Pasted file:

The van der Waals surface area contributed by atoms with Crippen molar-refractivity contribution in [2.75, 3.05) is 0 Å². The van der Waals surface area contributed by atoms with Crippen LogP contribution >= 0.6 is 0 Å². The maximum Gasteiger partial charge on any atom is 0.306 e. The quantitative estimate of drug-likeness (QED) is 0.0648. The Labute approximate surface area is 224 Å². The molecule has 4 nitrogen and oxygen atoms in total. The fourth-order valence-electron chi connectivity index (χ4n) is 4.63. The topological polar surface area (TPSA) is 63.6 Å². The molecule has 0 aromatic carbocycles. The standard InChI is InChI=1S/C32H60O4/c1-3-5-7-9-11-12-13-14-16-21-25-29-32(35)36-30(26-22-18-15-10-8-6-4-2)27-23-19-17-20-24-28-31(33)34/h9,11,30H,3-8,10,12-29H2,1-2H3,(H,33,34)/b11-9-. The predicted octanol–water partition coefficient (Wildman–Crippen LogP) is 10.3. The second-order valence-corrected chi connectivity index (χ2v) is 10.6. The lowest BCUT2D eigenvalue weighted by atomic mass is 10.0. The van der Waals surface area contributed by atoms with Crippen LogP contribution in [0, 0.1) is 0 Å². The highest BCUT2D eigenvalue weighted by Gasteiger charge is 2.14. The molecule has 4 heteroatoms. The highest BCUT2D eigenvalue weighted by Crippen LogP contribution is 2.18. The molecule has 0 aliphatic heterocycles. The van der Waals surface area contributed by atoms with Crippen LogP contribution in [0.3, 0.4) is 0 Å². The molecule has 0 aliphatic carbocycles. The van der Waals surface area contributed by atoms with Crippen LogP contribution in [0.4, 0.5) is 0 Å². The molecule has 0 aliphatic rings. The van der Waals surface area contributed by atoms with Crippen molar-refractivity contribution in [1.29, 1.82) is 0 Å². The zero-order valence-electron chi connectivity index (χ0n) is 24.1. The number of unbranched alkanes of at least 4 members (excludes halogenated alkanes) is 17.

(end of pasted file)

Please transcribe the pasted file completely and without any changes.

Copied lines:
The van der Waals surface area contributed by atoms with Crippen molar-refractivity contribution in [2.75, 3.05) is 0 Å². The van der Waals surface area contributed by atoms with Crippen LogP contribution >= 0.6 is 0 Å². The maximum Gasteiger partial charge on any atom is 0.306 e. The quantitative estimate of drug-likeness (QED) is 0.0648. The Labute approximate surface area is 224 Å². The molecule has 4 nitrogen and oxygen atoms in total. The fourth-order valence-electron chi connectivity index (χ4n) is 4.63. The topological polar surface area (TPSA) is 63.6 Å². The molecule has 0 aromatic carbocycles. The standard InChI is InChI=1S/C32H60O4/c1-3-5-7-9-11-12-13-14-16-21-25-29-32(35)36-30(26-22-18-15-10-8-6-4-2)27-23-19-17-20-24-28-31(33)34/h9,11,30H,3-8,10,12-29H2,1-2H3,(H,33,34)/b11-9-. The predicted octanol–water partition coefficient (Wildman–Crippen LogP) is 10.3. The second-order valence-corrected chi connectivity index (χ2v) is 10.6. The lowest BCUT2D eigenvalue weighted by atomic mass is 10.0. The van der Waals surface area contributed by atoms with Crippen LogP contribution in [0, 0.1) is 0 Å². The highest BCUT2D eigenvalue weighted by Gasteiger charge is 2.14. The molecule has 4 heteroatoms. The highest BCUT2D eigenvalue weighted by Crippen LogP contribution is 2.18. The molecule has 0 aliphatic heterocycles. The van der Waals surface area contributed by atoms with Crippen LogP contribution in [0.3, 0.4) is 0 Å². The molecule has 0 aliphatic carbocycles. The van der Waals surface area contributed by atoms with Crippen LogP contribution in [0.4, 0.5) is 0 Å². The molecule has 0 aliphatic rings. The van der Waals surface area contributed by atoms with Crippen molar-refractivity contribution in [1.29, 1.82) is 0 Å². The zero-order valence-electron chi connectivity index (χ0n) is 24.1. The number of unbranched alkanes of at least 4 members (excludes halogenated alkanes) is 17.